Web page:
Lok Sabha passes Bill, retrospective tax law on its way out

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August 07, 2021 5:16 AM

Jaitley had said in the House that the law could not be amended at that time as the matter was sub judice, Sitharaman recalled. The government was not in a position to make legislative changes as the legal processes were to be concluded, she said.

In the case of Cairn Energy, the The Permanent Court of Justice at The Hague had asked the Indian government to return the value of the shares it had seized and sold, tax refund withheld and dividend confiscated to enforce the retrospective tax demand.In the case of Cairn Energy, the The Permanent Court of Justice at The Hague had asked the Indian government to return the value of the shares it had seized and sold, tax refund withheld and dividend confiscated to enforce the retrospective tax demand.

The Lok Sabha on Friday passed ‘The Taxation Laws (Amendment) Bill, 2021’ that seeks to amend the Income Tax Act to effectively withdraw tax demands made by India on 17 firms including Vodafone and Cairn Energy, on the capital gains from deals prior to May 28, 2012. These demands were made on the premise that the deal values were impacted by substantial underlying Indian assets.

Finance Minister described the 2012 legislation, which is virtually being invalidated with the clarificatory amendment, as both ‘bad in law’ and ‘bad for the investors’ sentiments. She said the government’s move was towards fulfilment of the promise made by the ruling BJP, prime minister Narendra Modi and former finance minister Arun Jaitley as early as in 2014, that the controversial piece of legislation introduced by the UPA-II government in 2012 would be reviewed, as “we don’t believe in retrospective taxes.”

While the move is hailed by taxpayers and tax experts as bold and pragmatic, the fact remains that the NDA government has hitherto been seen pursuing these tax cases aggressively; it even raised Rs 7,900 crore from Cairn by seizing and selling the UK-based energy company’s stake in its erstwhile India unit, confiscating dividends and withholding refunds. This apparently reflected an ambivalence if not a reversal of the policy articulated by the government. Of course, the amounts collected under retrospective tax claims – about Rs 8,100 crore – will now be refunded sans interest.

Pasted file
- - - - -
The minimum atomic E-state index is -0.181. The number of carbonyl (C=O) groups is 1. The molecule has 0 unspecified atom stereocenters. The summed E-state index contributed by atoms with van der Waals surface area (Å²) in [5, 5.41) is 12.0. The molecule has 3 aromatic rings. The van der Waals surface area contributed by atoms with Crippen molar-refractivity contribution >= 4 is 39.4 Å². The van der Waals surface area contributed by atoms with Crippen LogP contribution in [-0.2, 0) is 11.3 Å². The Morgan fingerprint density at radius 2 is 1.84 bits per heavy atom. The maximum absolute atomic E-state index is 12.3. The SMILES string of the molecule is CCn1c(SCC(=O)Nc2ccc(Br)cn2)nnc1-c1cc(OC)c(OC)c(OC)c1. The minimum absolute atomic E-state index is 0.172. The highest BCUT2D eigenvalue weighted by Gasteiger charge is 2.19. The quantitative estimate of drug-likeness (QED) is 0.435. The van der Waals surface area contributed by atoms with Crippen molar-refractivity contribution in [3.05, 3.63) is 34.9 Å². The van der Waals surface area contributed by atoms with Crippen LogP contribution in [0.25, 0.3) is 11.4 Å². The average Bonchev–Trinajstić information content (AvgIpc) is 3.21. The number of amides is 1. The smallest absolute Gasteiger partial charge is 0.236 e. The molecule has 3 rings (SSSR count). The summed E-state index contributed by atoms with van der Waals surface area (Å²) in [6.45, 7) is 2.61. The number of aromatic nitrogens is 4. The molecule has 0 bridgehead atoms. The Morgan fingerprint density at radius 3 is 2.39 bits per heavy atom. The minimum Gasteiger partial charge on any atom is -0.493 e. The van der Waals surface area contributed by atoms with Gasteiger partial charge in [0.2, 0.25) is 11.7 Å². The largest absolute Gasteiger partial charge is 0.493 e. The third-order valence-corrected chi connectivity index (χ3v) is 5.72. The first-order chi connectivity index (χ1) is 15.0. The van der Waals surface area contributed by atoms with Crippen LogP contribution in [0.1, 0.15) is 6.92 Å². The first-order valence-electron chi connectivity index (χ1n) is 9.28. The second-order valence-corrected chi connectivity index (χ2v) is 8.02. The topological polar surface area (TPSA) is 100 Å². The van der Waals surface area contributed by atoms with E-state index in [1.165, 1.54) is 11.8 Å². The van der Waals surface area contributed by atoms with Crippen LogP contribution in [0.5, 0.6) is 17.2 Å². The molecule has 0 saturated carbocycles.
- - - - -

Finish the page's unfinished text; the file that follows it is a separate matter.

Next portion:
Jaitley had said in the House that the law could not be amended at that time as the matter was sub judice, Sitharaman recalled. The government was not in a position to make legislative changes as the legal processes were to be concluded, she said.

Both Vodafone and Cairn secured arbitration orders in their favour in September and December 2020, respectively. Sitharaman said once the two lawsuits were settled, the government had started consultations with various stakeholders, including the law ministry. “Now, we have come up with this Bill at the next available opportunity,” she said.

Finance secretary TV Somanathan said on Thursday: “We are consistent with earlier position — we have the sovereign right to tax and we preserve that right. Still we don’t accept that the sovereign right of Parliament is being arbitrated in foreign courts. But we won’t enforce tax demands based on retrospective change and amount collected would be refunded without interest”.

In the case of Cairn Energy, the The Permanent Court of Justice at The Hague had asked the Indian government to return the value of the shares it had seized and sold, tax refund withheld and dividend confiscated to enforce the retrospective tax demand.

With the government refusing to honour the award, the firm moved court in the US to seize assets of Air India. It also got an order from a French court to freeze 20 Indian properties in Paris to recover $1.2 billion-plus interest and penalties. The move clubbed India with nations such as Pakistan and Venezuela that have faced similar actions by entities seeking enforcement of awards.

According to the Bill passed by the Lower House, the retrospective provisions aren’t to be technically withdrawn but their application would be curtailed subject to riders like withdrawal of the litigation, including those under arbitration and bilateral investment treaties by the taxpayers concerned. Also, it is being legislatively sanctioned that no tax demand will be raised in future on the basis of the 2012 retrospective amendment for any indirect transfer of Indian assets. Of course, the capital gains tax on indirect transfer will continue to apply for all transactions post the 2012 amendment.

Using that retrospective tax law, India in January 2013 slapped Vodafone with a tax demand of Rs 14,200 crore, including principal tax of Rs 7,990 crore and interest. This was in February 2016 updated to Rs 22,100 crore plus interest. The country also slapped an assessment of `10,247 crore on Cairn Energy in January 2014, which after including penalities came to Rs 20,495 crore.

(With PTI inputs)

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